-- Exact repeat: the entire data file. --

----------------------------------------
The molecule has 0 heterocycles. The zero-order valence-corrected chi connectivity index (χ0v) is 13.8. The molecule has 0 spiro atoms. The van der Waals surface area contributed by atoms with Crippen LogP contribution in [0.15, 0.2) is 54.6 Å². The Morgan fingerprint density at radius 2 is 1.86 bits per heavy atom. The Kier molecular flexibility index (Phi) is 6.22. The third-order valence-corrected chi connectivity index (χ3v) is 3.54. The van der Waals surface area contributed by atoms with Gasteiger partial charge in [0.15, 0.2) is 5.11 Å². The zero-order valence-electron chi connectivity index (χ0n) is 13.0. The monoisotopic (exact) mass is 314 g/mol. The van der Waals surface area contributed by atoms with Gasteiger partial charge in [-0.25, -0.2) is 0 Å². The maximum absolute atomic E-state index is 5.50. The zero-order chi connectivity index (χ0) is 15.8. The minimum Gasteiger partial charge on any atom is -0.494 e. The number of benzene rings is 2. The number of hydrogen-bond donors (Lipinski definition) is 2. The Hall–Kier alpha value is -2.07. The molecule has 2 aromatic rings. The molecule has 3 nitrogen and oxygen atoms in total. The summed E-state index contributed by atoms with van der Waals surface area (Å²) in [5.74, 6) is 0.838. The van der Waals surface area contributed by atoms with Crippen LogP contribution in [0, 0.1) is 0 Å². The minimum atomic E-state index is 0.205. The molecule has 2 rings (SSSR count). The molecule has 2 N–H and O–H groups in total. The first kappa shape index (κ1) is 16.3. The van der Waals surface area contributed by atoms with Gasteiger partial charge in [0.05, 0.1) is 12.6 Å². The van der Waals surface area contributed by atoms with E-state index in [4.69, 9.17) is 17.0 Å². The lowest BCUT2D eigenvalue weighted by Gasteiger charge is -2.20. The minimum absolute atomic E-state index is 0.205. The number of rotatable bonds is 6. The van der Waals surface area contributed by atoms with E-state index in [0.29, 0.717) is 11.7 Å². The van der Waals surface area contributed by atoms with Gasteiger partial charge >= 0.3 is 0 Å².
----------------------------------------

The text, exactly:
The molecule has 0 heterocycles. The zero-order valence-corrected chi connectivity index (χ0v) is 13.8. The molecule has 0 spiro atoms. The van der Waals surface area contributed by atoms with Crippen LogP contribution in [0.15, 0.2) is 54.6 Å². The Morgan fingerprint density at radius 2 is 1.86 bits per heavy atom. The Kier molecular flexibility index (Phi) is 6.22. The third-order valence-corrected chi connectivity index (χ3v) is 3.54. The van der Waals surface area contributed by atoms with Gasteiger partial charge in [0.15, 0.2) is 5.11 Å². The zero-order valence-electron chi connectivity index (χ0n) is 13.0. The monoisotopic (exact) mass is 314 g/mol. The van der Waals surface area contributed by atoms with Gasteiger partial charge in [-0.25, -0.2) is 0 Å². The maximum absolute atomic E-state index is 5.50. The zero-order chi connectivity index (χ0) is 15.8. The minimum Gasteiger partial charge on any atom is -0.494 e. The number of benzene rings is 2. The number of hydrogen-bond donors (Lipinski definition) is 2. The Hall–Kier alpha value is -2.07. The molecule has 2 aromatic rings. The molecule has 3 nitrogen and oxygen atoms in total. The summed E-state index contributed by atoms with van der Waals surface area (Å²) in [5.74, 6) is 0.838. The van der Waals surface area contributed by atoms with Crippen LogP contribution in [0, 0.1) is 0 Å². The minimum atomic E-state index is 0.205. The molecule has 2 rings (SSSR count). The molecule has 2 N–H and O–H groups in total. The first kappa shape index (κ1) is 16.3. The van der Waals surface area contributed by atoms with Gasteiger partial charge in [0.05, 0.1) is 12.6 Å². The van der Waals surface area contributed by atoms with E-state index in [4.69, 9.17) is 17.0 Å². The lowest BCUT2D eigenvalue weighted by Gasteiger charge is -2.20. The minimum absolute atomic E-state index is 0.205. The number of rotatable bonds is 6. The van der Waals surface area contributed by atoms with E-state index in [0.29, 0.717) is 11.7 Å². The van der Waals surface area contributed by atoms with Gasteiger partial charge >= 0.3 is 0 Å².